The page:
“Economy is defined as how much effort you use when” performing a specific task (Friel, 2009 p.89). Have you ever seen a runner who seems to be swinging his arms side to side in front of his body?  This is wasted movement that does not help propel him forward and might even be impeding his forward movement.  By simply changing his arm swing to more forward and back, and less side to side, he is accomplishing the same thing (maintaining the same pace) without using as much energy!  He has improved his economy.  In his book, “Daniel’s Running Formula” Jack Daniels refers to  developing better economy as “Repetition Training” (Daniel’s, 2005 p.131).  All professional athletes
have excellent economy and make swimming, biking, and running look effortless.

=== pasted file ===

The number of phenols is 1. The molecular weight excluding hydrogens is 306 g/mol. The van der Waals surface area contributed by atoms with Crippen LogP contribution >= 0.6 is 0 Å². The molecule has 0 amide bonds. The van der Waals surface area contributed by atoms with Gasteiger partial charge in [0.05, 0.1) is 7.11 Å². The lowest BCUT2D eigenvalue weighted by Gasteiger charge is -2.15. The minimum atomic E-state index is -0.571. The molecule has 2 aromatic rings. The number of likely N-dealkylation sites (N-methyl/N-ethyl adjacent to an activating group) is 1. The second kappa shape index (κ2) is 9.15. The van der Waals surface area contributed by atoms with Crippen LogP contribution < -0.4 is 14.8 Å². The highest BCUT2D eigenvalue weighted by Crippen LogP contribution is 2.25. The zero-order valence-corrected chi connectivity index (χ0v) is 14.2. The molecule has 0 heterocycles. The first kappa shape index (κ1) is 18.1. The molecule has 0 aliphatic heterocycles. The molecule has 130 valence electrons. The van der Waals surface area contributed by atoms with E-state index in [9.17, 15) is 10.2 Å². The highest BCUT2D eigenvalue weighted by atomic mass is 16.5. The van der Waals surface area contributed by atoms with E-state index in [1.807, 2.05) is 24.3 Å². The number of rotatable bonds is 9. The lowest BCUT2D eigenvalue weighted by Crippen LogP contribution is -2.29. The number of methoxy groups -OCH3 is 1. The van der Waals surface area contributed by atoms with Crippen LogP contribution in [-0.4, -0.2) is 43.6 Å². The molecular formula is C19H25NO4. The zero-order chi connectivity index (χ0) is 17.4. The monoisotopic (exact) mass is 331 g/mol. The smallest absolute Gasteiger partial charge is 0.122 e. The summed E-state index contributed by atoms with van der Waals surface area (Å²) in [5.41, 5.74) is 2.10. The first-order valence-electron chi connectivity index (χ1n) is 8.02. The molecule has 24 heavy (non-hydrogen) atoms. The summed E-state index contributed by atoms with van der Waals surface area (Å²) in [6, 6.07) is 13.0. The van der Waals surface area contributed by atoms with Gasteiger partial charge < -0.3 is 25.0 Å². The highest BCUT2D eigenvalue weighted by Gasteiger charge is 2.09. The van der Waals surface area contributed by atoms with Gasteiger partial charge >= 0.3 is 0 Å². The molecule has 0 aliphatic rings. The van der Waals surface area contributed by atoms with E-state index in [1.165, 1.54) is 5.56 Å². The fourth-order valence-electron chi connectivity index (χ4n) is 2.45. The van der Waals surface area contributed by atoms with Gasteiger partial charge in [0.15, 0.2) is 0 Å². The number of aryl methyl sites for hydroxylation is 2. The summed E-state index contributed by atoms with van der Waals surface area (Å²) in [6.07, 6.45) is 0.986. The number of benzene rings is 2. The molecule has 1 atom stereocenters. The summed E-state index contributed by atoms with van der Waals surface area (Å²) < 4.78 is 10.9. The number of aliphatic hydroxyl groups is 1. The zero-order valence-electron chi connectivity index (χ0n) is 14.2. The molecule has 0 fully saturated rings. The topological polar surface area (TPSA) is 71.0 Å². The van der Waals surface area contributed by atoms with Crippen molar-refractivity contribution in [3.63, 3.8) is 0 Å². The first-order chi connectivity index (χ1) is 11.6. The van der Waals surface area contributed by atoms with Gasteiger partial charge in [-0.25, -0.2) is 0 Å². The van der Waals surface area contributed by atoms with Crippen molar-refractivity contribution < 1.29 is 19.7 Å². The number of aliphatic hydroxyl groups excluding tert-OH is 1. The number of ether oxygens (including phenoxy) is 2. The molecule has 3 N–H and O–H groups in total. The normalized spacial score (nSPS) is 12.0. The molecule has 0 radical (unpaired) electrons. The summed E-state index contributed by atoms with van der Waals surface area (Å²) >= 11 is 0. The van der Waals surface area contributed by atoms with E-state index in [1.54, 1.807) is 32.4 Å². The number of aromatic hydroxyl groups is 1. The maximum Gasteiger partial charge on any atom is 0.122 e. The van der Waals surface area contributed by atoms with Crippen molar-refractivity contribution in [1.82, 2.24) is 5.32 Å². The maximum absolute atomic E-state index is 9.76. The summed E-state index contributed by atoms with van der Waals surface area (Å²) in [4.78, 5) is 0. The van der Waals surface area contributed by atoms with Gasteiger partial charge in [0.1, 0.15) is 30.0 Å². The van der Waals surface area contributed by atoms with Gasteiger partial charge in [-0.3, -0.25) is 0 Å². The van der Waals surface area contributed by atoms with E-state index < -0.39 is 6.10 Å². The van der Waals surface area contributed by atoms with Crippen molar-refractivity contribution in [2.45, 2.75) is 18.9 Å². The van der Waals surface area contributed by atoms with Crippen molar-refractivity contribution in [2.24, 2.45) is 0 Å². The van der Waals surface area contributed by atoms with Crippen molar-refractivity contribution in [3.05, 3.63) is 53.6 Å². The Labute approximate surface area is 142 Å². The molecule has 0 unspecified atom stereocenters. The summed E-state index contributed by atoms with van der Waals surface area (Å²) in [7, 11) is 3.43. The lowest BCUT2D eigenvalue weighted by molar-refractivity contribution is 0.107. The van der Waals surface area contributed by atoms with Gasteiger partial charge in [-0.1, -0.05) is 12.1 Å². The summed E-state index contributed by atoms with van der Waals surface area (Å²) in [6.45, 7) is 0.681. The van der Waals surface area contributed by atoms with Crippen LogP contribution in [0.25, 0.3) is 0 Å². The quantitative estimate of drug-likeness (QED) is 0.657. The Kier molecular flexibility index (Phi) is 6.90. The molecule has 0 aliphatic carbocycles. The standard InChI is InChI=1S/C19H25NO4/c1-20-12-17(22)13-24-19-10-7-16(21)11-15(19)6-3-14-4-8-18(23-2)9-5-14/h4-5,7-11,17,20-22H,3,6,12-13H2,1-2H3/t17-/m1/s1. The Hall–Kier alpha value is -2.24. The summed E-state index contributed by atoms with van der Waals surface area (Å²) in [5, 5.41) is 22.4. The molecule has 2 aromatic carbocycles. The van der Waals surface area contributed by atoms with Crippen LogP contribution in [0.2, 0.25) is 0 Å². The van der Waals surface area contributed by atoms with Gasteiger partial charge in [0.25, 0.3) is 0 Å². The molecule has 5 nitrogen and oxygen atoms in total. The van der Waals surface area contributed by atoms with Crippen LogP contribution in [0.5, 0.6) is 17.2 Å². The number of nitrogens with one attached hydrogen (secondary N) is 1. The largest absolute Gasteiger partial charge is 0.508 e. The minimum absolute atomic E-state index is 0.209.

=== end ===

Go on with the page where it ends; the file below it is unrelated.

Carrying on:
Cyclists “with strong speed skill can pedal smoothly at a high cadence” (Friel, 2009 p.88).  Runners who practice at Repetition Pace (or R-pace) “learn to run more relaxed and faster, and race pace becomes more familiar and comfortable.  In R training (or speed skill training) you recruit the exact muscle fibers that you need for economical running” or cycling, or swimming (Daniel’s, 2005 p.131).  Repetition training or speed skill training is not aerobic, but rather it is “aimed more at anaerobic and biomechanical factors” (Daniel’s, 2005 p.131).  One example of economy is pedaling on the bike.  There is a lot more to spinning the pedals of a bike than we might think.  While you are pushing down with your right leg, you are simultaneously pulling up or relaxing with your left leg.  By incorporating speed skill sessions into your training early on, you teach big and small muscles (fast-twitch and slow-twitch) exactly when to contract and relax.  Just think, if you are pushing down with your right leg and aren’t really relaxing your left leg all the way, then you are fighting against yourself!  This may seem like such a trivial thing, but how many rotations do you perform on the bike portion of an ironman? Or how many strokes do you take? How many steps do you take on the run?  It is clear that “by improving economy you can go faster using the same effort” (Friel, 2009 p.89).